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Title

 

 

 

 

Functional annotation of hypothetical proteins A review

 

Authors

Selvarajan Sivashankari1 and Piramanayagam Shanmughavel2,*

 

Affiliation

1Department of Bioinformatics, Kongunadu arts and science college, Coimbatore 29, India; 2Computational Biology Laboratory, Department of Bioinformatics, Bharathiar University, Coimbatore-641046, India

 

Email

shanvel_99@yahoo.com; * Corresponding author

 

Article Type

Hypothesis

 

Date

received August 15, 2006; revised October 20, 2006; accepted November 1, 2006; published online December 29, 2006

 

Abstract

The complete human genome sequences in the public database provide ways to understand the blue print of life. As of June 29, 2006, 27 archaeal, 326 bacterial and 21 eukaryotes is complete genomes are available and the sequencing for 316 bacterial, 24 archaeal, 126 eukaryotic genomes are in progress. The traditional biochemical/molecular experiments can assign accurate functions for genes in these genomes. However, the process is time-consuming and costly. Despite several efforts, only 50-60 % of genes have been annotated in most completely sequenced genomes. Automated genome sequence analysis and annotation may provide ways to understand genomes. Thus, determination of protein function is one of the challenging problems of the post-genome era. This demands bioinformatics to predict functions of un-annotated protein sequences by developing efficient tools. Here, we discuss some of the recent and popular approaches developed in Bioinformatics to predict functions for hypothetical proteins.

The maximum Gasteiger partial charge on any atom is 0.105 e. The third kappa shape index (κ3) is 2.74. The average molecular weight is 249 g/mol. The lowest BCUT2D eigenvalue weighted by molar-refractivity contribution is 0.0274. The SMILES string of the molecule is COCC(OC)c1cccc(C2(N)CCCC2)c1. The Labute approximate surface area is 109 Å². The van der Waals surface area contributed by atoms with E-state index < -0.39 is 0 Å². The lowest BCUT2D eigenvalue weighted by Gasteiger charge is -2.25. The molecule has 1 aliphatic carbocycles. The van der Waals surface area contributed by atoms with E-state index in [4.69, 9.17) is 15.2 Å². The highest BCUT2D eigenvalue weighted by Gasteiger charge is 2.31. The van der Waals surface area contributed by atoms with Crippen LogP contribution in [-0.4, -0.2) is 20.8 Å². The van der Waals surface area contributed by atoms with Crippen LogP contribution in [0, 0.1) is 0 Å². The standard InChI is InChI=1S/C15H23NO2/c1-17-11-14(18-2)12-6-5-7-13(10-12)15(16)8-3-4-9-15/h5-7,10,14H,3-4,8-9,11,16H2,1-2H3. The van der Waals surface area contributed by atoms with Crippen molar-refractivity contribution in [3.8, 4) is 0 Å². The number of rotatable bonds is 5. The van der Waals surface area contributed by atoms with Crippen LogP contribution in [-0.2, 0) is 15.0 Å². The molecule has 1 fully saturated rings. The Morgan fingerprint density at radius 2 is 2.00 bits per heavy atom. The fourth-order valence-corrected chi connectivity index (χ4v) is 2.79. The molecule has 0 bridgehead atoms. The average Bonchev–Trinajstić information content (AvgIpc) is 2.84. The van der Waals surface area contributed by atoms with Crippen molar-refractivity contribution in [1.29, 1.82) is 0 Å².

Keywords

 

hypothetical; protein function; functional annotation; prediction; assignments

 

Citation

Sivashankari & Shanmughavel, Bioinformation 1(8): 335-338 (2006)

 

Edited by

R. Sowdhamini

 

ISSN

0973-2063

 

Publisher

Biomedical Informatics

 

License

This is an Open Access article which permits unrestricted use, distribution, and reproduction in any medium, provided the original work is properly credited. This is distributed under the terms of the Creative Commons Attribution License.